January 28, 2019
Facebook has changed its policy to make it much easier to take down fraudulent pages and groups, in its efforts to suppress fake news and propaganda. Up until now, a troll has been able to create multiple fake pages and Facebook has had to close each page or group individually. Facebook stated, it “may now also remove other Pages and Groups with similar names that are maintained by the same person, even if that specific Page or Group has not met the threshold to be unpublished on its own.”
Wired reports that, “Facebook will also launch a new control panel Thursday for page managers, designed to make it easier and less confusing for them to understand when their posts have breached Facebook’s Community Standards.”
In this new process, Facebook’s “Page Quality tab will display content that [it] recently removed and will cite the rule it broke,” including “graphic violence, harassment, bullying, nudity, and sexual activity” (but not spam, clickbait, or IP violations). Also on Page Quality, managers will see if Associated Press, PolitiFact or other third party fact-checkers have rated their content “False,” “False Headline” or “Mixture.” With these ratings, “Facebook reduces how many people see them in their News Feed.”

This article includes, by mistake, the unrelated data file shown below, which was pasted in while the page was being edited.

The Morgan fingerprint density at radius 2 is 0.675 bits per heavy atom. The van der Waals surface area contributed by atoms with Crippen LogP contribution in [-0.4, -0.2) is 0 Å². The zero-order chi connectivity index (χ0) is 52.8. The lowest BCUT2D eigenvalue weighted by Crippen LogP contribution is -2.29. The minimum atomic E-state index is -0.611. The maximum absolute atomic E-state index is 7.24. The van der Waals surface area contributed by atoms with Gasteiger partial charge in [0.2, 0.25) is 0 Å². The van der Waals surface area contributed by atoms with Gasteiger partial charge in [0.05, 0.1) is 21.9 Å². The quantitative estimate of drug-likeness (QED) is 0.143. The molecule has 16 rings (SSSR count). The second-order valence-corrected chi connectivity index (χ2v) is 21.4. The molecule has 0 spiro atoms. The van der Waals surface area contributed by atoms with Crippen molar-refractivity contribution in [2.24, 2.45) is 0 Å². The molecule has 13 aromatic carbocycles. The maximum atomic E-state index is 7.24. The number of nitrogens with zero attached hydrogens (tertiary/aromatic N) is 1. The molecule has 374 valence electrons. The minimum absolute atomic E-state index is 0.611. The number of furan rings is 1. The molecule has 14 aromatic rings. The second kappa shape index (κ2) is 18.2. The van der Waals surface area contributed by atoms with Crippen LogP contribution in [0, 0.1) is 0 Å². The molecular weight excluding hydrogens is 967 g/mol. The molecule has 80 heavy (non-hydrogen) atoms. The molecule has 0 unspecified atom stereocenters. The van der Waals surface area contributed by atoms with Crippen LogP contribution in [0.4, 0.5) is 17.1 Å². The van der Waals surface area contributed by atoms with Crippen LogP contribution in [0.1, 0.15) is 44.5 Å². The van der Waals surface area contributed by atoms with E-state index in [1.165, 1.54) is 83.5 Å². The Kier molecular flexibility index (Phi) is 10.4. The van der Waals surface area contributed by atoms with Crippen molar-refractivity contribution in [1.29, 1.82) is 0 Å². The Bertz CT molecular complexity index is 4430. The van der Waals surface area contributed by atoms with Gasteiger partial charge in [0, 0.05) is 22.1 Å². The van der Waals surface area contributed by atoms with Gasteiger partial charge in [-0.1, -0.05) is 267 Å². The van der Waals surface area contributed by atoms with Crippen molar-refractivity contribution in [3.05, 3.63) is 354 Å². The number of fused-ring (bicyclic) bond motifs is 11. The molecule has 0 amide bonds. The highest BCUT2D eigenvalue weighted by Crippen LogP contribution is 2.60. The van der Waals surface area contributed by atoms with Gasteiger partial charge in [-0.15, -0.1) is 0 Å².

According to Motherboard, which leaked internal Facebook documents in 2018, Facebook “has different deletion thresholds for pages depending on the type of content violation they commit.” Facebook will tell a page manager to delete his or her page, for example, if it’s received five “strikes” for hate speech in 90 days. The new system attempts to make the fact-checking process more transparent “especially for those who are in charge of pages with large followings that generate hundreds of notifications a day,” who might think Facebook’s actions are sinister.
Facebook’s previous efforts to make it harder to spread misinformation and propaganda include “tightening its advertising policies,” with “strict requirements for organizations that want to run so-called issue ads.” The latest changes target “fraudulent pages and groups that don’t need to rely on paid advertising to reach an audience.”
But Facebook has not yet targeted pages that are anonymously controlled. Such pages “can then create their own affiliated groups, allowing bad actors to erect entire communities without revealing their identity.” Whereas “the social media manager for a nonprofit or publication might not want their work connected to their personal Facebook profile,” the anonymously run page “makes it almost impossible for users to understand where a page or group came from.”
Thus far, Facebook has only disclosed the date the page was created and whether the name has recently been changed, but “has stopped short of requiring users to disclose when they create them.”